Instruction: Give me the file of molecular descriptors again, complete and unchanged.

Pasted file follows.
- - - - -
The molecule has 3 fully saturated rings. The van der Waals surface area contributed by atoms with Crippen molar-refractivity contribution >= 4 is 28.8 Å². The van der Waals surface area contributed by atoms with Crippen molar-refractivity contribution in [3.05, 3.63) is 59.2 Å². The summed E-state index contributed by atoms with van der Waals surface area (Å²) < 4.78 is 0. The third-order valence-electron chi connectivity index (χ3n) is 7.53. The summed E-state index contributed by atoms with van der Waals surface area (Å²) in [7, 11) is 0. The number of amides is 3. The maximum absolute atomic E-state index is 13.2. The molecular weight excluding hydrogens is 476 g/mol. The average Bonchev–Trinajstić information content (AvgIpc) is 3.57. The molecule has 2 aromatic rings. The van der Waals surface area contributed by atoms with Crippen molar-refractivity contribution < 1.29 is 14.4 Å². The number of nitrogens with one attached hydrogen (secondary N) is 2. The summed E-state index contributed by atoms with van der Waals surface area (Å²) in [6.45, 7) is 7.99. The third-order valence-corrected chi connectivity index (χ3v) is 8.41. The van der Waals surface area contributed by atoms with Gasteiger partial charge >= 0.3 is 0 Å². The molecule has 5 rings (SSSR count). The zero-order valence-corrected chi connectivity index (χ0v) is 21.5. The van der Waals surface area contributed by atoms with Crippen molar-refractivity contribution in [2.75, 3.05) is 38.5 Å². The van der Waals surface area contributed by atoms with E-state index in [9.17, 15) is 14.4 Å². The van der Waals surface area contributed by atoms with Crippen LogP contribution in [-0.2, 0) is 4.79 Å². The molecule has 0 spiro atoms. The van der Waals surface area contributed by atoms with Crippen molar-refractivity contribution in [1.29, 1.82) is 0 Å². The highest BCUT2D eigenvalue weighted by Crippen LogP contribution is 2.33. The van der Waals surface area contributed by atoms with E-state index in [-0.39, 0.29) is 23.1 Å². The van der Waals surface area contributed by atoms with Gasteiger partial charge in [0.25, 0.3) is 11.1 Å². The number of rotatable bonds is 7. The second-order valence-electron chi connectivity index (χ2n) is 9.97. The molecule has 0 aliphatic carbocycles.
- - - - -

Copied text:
The molecule has 3 fully saturated rings. The van der Waals surface area contributed by atoms with Crippen molar-refractivity contribution >= 4 is 28.8 Å². The van der Waals surface area contributed by atoms with Crippen molar-refractivity contribution in [3.05, 3.63) is 59.2 Å². The summed E-state index contributed by atoms with van der Waals surface area (Å²) < 4.78 is 0. The third-order valence-electron chi connectivity index (χ3n) is 7.53. The summed E-state index contributed by atoms with van der Waals surface area (Å²) in [7, 11) is 0. The number of amides is 3. The maximum absolute atomic E-state index is 13.2. The molecular weight excluding hydrogens is 476 g/mol. The average Bonchev–Trinajstić information content (AvgIpc) is 3.57. The molecule has 2 aromatic rings. The van der Waals surface area contributed by atoms with Crippen molar-refractivity contribution < 1.29 is 14.4 Å². The number of nitrogens with one attached hydrogen (secondary N) is 2. The summed E-state index contributed by atoms with van der Waals surface area (Å²) in [6.45, 7) is 7.99. The third-order valence-corrected chi connectivity index (χ3v) is 8.41. The van der Waals surface area contributed by atoms with Gasteiger partial charge >= 0.3 is 0 Å². The molecule has 5 rings (SSSR count). The zero-order valence-corrected chi connectivity index (χ0v) is 21.5. The van der Waals surface area contributed by atoms with Crippen molar-refractivity contribution in [2.75, 3.05) is 38.5 Å². The van der Waals surface area contributed by atoms with E-state index in [9.17, 15) is 14.4 Å². The van der Waals surface area contributed by atoms with Crippen LogP contribution in [-0.2, 0) is 4.79 Å². The molecule has 0 spiro atoms. The van der Waals surface area contributed by atoms with Crippen molar-refractivity contribution in [1.29, 1.82) is 0 Å². The highest BCUT2D eigenvalue weighted by Crippen LogP contribution is 2.33. The van der Waals surface area contributed by atoms with E-state index in [-0.39, 0.29) is 23.1 Å². The van der Waals surface area contributed by atoms with Gasteiger partial charge in [0.25, 0.3) is 11.1 Å². The number of rotatable bonds is 7. The second-order valence-electron chi connectivity index (χ2n) is 9.97. The molecule has 0 aliphatic carbocycles.